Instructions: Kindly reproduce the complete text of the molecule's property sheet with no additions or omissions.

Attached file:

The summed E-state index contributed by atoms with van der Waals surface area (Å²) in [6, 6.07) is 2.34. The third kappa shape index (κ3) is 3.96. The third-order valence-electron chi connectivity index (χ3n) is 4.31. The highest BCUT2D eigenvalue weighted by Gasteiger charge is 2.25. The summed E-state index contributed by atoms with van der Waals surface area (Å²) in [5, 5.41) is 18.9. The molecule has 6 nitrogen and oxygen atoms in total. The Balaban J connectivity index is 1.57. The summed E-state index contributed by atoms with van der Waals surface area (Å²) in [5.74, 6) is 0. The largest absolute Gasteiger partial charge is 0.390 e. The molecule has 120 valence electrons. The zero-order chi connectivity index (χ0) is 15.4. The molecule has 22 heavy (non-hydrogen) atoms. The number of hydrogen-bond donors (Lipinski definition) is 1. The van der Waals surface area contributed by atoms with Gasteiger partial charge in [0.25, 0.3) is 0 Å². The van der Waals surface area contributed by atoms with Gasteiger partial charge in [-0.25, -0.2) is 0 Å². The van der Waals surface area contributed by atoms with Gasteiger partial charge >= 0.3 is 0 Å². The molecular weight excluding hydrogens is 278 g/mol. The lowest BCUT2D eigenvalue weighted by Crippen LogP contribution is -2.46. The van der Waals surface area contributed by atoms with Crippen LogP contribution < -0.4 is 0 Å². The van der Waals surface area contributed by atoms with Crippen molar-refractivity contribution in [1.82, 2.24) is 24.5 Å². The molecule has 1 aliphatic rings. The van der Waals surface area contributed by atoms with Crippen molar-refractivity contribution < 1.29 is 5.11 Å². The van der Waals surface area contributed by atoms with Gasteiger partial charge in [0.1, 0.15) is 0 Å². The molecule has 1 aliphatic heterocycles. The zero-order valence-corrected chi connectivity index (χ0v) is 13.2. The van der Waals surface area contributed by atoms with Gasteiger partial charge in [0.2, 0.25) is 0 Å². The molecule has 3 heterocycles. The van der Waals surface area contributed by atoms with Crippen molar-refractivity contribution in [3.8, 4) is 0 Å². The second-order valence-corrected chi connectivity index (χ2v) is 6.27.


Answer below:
The summed E-state index contributed by atoms with van der Waals surface area (Å²) in [6, 6.07) is 2.34. The third kappa shape index (κ3) is 3.96. The third-order valence-electron chi connectivity index (χ3n) is 4.31. The highest BCUT2D eigenvalue weighted by Gasteiger charge is 2.25. The summed E-state index contributed by atoms with van der Waals surface area (Å²) in [5, 5.41) is 18.9. The molecule has 6 nitrogen and oxygen atoms in total. The Balaban J connectivity index is 1.57. The summed E-state index contributed by atoms with van der Waals surface area (Å²) in [5.74, 6) is 0. The largest absolute Gasteiger partial charge is 0.390 e. The molecule has 120 valence electrons. The zero-order chi connectivity index (χ0) is 15.4. The molecule has 22 heavy (non-hydrogen) atoms. The number of hydrogen-bond donors (Lipinski definition) is 1. The van der Waals surface area contributed by atoms with Gasteiger partial charge in [0.25, 0.3) is 0 Å². The van der Waals surface area contributed by atoms with Gasteiger partial charge in [-0.25, -0.2) is 0 Å². The van der Waals surface area contributed by atoms with Gasteiger partial charge >= 0.3 is 0 Å². The molecular weight excluding hydrogens is 278 g/mol. The lowest BCUT2D eigenvalue weighted by Crippen LogP contribution is -2.46. The van der Waals surface area contributed by atoms with Crippen LogP contribution < -0.4 is 0 Å². The van der Waals surface area contributed by atoms with Crippen molar-refractivity contribution in [1.82, 2.24) is 24.5 Å². The molecule has 1 aliphatic rings. The van der Waals surface area contributed by atoms with Crippen molar-refractivity contribution < 1.29 is 5.11 Å². The van der Waals surface area contributed by atoms with Gasteiger partial charge in [0.1, 0.15) is 0 Å². The molecule has 1 aliphatic heterocycles. The zero-order valence-corrected chi connectivity index (χ0v) is 13.2. The van der Waals surface area contributed by atoms with Gasteiger partial charge in [0.2, 0.25) is 0 Å². The molecule has 3 heterocycles. The van der Waals surface area contributed by atoms with Crippen molar-refractivity contribution in [3.8, 4) is 0 Å². The second-order valence-corrected chi connectivity index (χ2v) is 6.27.